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Let $X,Y$ be Banach spaces and $T:D_T \subset X\to Y$ a linear (not necessarily bounded) operator. Let $D_{T,\mathrm{graph}}$ denote $D_T$ endowed with the norm given by $$ \|x\|_\mathrm{graph}:=\|x\|+\|Tx\|. $$ Show that if $T$ is a closed operator, then $D_{T,\mathrm{graph}}$ is a Banach space and $T\in \mathcal{B}(X,Y)$. Show also that the norm of $T$ in $\mathcal{B}(D_{T,\mathrm{graph}},Y)$ is $1 $ if and only if $T$ is unbounded as an operator from $D_T$ (with the $X$-norm) to $Y$.

I can solve the first part. But I don't know how to show the last sentence.

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Hint: compare the inequalities $\|Tx\|\le A\|x\|$ and $\|Tx\|\le B(\|x\|+\|Tx\|)$. What implies what here? –  user53153 Feb 20 '13 at 17:22
    
Should I discuss different cases when $A=1$, $A>1$ and $A<1$? –  user60610 Feb 20 '13 at 17:30
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No. I'll make my hint more precise: relate $\dfrac{\|Tx\|}{\|x\|}$ to $\dfrac{\|Tx\|}{\|x\|+\|Tx\|}$ algebraically. Then explore the implication for the supremum of such things (which is the operator norm). –  user53153 Feb 20 '13 at 17:32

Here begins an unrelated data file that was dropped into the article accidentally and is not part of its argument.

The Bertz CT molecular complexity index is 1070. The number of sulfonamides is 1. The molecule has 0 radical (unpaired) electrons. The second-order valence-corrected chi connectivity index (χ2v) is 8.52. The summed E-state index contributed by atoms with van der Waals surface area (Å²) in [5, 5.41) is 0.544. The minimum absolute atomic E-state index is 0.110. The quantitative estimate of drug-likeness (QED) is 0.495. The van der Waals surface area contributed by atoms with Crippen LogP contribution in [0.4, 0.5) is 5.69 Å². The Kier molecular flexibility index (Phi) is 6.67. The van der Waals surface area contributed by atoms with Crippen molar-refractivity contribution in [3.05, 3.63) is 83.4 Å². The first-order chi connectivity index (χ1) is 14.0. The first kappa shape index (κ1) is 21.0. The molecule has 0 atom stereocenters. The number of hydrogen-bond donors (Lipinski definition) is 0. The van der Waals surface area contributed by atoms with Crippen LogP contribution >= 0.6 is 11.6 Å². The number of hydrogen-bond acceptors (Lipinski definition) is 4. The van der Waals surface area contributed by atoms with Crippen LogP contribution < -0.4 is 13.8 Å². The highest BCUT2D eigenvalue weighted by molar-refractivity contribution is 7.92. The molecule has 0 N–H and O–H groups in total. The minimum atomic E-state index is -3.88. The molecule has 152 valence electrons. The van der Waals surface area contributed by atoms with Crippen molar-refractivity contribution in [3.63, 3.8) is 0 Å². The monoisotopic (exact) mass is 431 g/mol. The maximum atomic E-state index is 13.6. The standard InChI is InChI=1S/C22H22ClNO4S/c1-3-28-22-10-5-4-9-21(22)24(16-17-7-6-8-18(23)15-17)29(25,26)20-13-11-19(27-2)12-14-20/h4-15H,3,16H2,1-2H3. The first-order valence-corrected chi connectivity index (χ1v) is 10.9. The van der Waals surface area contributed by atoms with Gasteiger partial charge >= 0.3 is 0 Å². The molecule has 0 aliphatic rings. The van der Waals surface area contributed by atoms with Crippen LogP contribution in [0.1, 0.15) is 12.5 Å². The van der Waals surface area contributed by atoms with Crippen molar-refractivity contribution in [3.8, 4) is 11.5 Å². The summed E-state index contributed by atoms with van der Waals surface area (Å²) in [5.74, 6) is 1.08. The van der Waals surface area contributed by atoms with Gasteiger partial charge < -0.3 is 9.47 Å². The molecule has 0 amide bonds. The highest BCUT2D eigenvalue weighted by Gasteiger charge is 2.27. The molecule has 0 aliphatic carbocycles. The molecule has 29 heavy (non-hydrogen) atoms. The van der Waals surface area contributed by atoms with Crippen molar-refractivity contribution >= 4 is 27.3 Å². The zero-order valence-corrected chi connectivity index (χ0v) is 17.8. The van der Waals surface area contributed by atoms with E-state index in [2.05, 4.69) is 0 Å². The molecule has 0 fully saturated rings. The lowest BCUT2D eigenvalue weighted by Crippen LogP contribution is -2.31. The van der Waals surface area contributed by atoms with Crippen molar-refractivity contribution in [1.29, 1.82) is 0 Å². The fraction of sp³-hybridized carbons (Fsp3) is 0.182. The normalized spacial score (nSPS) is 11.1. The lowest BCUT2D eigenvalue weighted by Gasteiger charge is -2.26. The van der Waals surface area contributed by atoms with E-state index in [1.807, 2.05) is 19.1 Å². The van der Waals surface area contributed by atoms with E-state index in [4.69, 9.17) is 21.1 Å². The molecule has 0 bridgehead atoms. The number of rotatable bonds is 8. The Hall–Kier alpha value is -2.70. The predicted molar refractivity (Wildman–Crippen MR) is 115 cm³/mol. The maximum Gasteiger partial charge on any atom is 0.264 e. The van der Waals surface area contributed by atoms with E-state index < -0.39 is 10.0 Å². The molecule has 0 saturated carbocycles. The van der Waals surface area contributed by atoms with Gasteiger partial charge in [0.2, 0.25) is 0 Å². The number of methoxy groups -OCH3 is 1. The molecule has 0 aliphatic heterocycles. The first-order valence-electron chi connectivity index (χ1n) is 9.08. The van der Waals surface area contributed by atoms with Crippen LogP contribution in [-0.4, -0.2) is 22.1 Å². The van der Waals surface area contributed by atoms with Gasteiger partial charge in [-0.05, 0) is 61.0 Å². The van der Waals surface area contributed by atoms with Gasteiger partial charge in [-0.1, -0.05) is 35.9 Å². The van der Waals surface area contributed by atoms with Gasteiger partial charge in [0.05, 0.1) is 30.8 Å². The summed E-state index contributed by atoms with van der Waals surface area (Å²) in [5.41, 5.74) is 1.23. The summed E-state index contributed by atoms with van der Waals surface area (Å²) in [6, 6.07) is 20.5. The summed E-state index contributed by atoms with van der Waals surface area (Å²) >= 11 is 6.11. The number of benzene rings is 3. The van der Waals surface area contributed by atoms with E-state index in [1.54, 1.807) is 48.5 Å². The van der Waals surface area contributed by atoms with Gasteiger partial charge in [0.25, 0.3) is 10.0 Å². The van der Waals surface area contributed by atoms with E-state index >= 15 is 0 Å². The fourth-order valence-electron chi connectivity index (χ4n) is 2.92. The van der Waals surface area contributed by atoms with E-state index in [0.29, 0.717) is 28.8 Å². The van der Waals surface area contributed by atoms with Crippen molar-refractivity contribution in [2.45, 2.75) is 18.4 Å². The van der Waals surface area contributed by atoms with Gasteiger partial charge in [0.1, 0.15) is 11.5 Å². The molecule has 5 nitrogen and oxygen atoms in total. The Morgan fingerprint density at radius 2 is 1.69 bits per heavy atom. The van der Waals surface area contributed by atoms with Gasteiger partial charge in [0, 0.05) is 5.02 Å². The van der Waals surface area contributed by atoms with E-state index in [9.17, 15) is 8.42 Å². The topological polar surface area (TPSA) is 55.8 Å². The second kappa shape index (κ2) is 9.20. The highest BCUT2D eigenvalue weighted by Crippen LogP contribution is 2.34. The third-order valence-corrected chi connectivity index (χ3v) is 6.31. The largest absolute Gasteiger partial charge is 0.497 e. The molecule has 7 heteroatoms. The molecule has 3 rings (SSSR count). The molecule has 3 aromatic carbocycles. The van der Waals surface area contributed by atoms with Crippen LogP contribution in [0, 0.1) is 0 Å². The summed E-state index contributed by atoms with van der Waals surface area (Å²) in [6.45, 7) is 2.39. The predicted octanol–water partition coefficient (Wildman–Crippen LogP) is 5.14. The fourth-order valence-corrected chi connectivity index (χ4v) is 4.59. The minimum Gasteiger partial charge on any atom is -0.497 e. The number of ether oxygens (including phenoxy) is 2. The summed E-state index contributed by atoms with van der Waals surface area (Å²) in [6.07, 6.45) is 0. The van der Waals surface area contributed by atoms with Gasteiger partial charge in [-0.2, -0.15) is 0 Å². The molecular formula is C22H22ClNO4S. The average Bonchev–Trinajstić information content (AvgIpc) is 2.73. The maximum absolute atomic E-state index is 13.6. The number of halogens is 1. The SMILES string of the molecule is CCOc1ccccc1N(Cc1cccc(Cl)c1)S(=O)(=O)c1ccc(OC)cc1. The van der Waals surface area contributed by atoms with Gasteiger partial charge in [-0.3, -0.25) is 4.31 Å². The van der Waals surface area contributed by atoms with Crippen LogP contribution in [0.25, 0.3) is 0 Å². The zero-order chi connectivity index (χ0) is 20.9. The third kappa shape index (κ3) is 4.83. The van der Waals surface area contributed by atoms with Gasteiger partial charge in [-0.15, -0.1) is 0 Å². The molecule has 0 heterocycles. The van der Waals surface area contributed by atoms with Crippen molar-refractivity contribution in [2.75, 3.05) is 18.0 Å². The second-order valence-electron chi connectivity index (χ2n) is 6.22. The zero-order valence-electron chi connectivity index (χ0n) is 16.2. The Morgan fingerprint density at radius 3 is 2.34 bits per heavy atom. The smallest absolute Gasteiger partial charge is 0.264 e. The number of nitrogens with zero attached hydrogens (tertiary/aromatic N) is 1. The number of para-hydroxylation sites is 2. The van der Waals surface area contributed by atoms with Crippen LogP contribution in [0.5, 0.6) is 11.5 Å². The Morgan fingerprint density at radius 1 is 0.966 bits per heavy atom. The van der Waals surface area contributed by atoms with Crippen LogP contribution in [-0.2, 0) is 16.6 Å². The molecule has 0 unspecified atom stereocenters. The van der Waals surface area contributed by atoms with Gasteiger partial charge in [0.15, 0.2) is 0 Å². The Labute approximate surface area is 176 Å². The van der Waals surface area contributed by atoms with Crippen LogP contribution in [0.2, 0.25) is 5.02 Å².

$\frac{\|Tx\|}{\|x\|+\|Tx\|}=\frac{1}{\frac{\|x\|}{\|Tx\|}+1}$? Am I thinking on the right track? –  user60610 Feb 20 '13 at 18:00
    
Yes. Now consider what happens when the supremum of the fraction on the left is equal to $1$. –  user53153 Feb 20 '13 at 18:04

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Thanks to @5pm's help, this problem is solved. $$ \sup \frac{\|Tx\|}{\|x\|+\|Tx\|}=\frac{1}{\inf\frac{\|x\|}{\|Tx\|}+1}=\frac{1}{\frac{1}{\sup\frac{\|Tx\|}{\|x\|}}+1} $$ This is equivalent to $$ \|T\|_{graph}=\frac{1}{\|T\|^{-1}+1} $$ This equation establishes the last claim in the problem.

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